24. Tokai

Bicycling WOW Rides - - Contents -

A cou­ple of years back the Tokai MTB trail net­work was gut­ted by a dev­as­tat­ing fire, a blaze that sub­se­quently can­celled the full route of the 2015 Cape Town Cy­cle Tour; but af­ter a tire­less re­fur­bish­ing process by a com­mit­ted team of builders and vol­un­teers, the trail net­work fi­nally opened its gates to the pub­lic. Bi­cy­cling met up with well-known bi­cy­clist and Wood­stock Cy­cle Works owner Nils Hansen, for a day of cloud surf­ing and trail slay­ing.

Me: “See that ra­dio mast up there on top of the moun­tain? That’s where we’re headed. It’s tough work get­ting there, but the re­ward is an epic de­scent that leads to the real fun – the trails. We’re go­ing to hit every jump, every berm and every piece of sin­gle­track this place has to of­fer, and then we can do it all over again if you’re up for it. What do you think, Nils?”

Nils smiles. He just loves rid­ing his bike. Truth is, he needs no in­tro­duc­tion, par­tic­u­larly here in Cape Town where he’s well known for tire­lessly restor­ing clas­sic bi­cy­cles from his work­shop lo­cated in Wood­stock.

Armed with a steel-framed hand-made Mer­cer hard­tail, Nils pur­posely es­chews the sar­to­rial di­rec­tion of main­stream cy­cling with his eclec­tic style and quirky de­meanour. Even on this steel horse, he’ll em­bar­rass the most sea­soned down­hill rider.

“The mast climb sounds amaz­ing! I’ve never been up there be­fore, but I’ve heard it’s an epic climb. Is Des­mond com­ing up too?”

Des­mond (Louw) is our lens­man, and is one of the best pho­tog­ra­phers around. He also hap­pens to be fairly handy on a moun­tain bike, but he’ll have his work cut out for him to­day. See, Strava clas­si­fies the mast climb as HC (Hors caté­gorie), mean­ing ‘be­yond clas­si­fi­ca­tion’. It’s a nasty as­cent, snaking its way up the moun­tain at an av­er­age gra­di­ent of 10 per cent.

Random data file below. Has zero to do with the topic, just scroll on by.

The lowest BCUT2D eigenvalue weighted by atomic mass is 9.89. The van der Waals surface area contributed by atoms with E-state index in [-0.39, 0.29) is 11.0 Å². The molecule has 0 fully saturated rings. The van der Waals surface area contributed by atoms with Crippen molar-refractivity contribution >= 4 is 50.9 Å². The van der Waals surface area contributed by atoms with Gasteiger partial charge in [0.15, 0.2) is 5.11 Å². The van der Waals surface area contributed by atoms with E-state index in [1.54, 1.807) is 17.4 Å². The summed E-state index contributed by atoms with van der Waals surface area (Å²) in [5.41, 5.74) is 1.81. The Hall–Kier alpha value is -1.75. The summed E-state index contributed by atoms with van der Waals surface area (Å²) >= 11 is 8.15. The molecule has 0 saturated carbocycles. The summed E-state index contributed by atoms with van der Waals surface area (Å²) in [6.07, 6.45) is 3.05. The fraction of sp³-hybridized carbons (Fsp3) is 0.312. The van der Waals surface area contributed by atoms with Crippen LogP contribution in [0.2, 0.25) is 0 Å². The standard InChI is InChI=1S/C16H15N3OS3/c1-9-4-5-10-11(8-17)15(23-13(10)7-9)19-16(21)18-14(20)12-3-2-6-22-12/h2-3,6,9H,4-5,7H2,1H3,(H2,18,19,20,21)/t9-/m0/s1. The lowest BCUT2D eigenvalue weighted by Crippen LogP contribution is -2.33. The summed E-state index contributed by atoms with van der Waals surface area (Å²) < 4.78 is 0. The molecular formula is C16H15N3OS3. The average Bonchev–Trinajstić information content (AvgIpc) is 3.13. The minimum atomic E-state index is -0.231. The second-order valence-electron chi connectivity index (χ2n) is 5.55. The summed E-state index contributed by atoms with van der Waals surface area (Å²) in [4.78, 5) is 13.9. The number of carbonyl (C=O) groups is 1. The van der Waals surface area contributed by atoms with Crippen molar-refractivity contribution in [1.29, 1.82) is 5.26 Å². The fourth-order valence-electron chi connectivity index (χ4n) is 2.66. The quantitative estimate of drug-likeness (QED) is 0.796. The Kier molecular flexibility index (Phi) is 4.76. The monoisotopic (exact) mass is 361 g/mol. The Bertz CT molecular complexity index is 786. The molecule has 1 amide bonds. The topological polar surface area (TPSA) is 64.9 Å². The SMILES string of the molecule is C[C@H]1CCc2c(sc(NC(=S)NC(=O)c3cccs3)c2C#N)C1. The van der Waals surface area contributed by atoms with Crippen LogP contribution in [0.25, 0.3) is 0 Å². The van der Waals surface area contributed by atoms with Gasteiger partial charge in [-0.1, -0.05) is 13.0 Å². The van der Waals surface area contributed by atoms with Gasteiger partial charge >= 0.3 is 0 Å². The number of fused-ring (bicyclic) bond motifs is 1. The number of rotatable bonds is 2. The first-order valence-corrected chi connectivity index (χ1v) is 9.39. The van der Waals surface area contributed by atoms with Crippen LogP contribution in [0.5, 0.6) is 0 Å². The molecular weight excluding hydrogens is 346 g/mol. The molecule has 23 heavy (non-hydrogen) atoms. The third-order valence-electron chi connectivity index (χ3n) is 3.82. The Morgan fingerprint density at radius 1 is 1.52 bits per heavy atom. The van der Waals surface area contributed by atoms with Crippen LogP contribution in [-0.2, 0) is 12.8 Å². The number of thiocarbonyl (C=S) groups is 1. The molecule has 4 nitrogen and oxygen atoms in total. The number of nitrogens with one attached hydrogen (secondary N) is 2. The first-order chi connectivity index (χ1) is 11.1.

But Des has a trick up his sleeve. He’s on a Spe­cial­ized S-works Turbo Levo, com­pli­ments of Stir­ling Kotze Se­nior of Revo­lu­tion Cy­cles. The Levo is a pedal-as­sist

elec­tric beast that’s bound to re­sult in a KOM or two; but the truth of the mat­ter is Nils and I are just happy we won’t have to take turns lug­ging that god­for­saken cam­era bag up the moun­tain.

It’s quite eerie be­ing back here at Tokai. The pine trees are all but gone, and this has cre­ated a sense of dis­ori­en­ta­tion. The orig­i­nal jeep track is off lim­its for now – San­parks are still clear­ing out the last bits of de­bris, and are us­ing the road to move through the lower lev­els of Tokai.

A de­tour has there­fore been cre­ated. Bumpy and steep, it cuts left at the first boom gate and traces up­wards, be­fore dart­ing right and merg­ing with the top sec­tion of the orig­i­nal jeep track. Look­ing around, it’s easy to be con­fused – the tall alien pine trees that once ruled these parts and pro­vided shel­ter from the swel­ter­ing heat have been re­placed by small shrubs and nat­u­ral fyn­bos-like veg­e­ta­tion.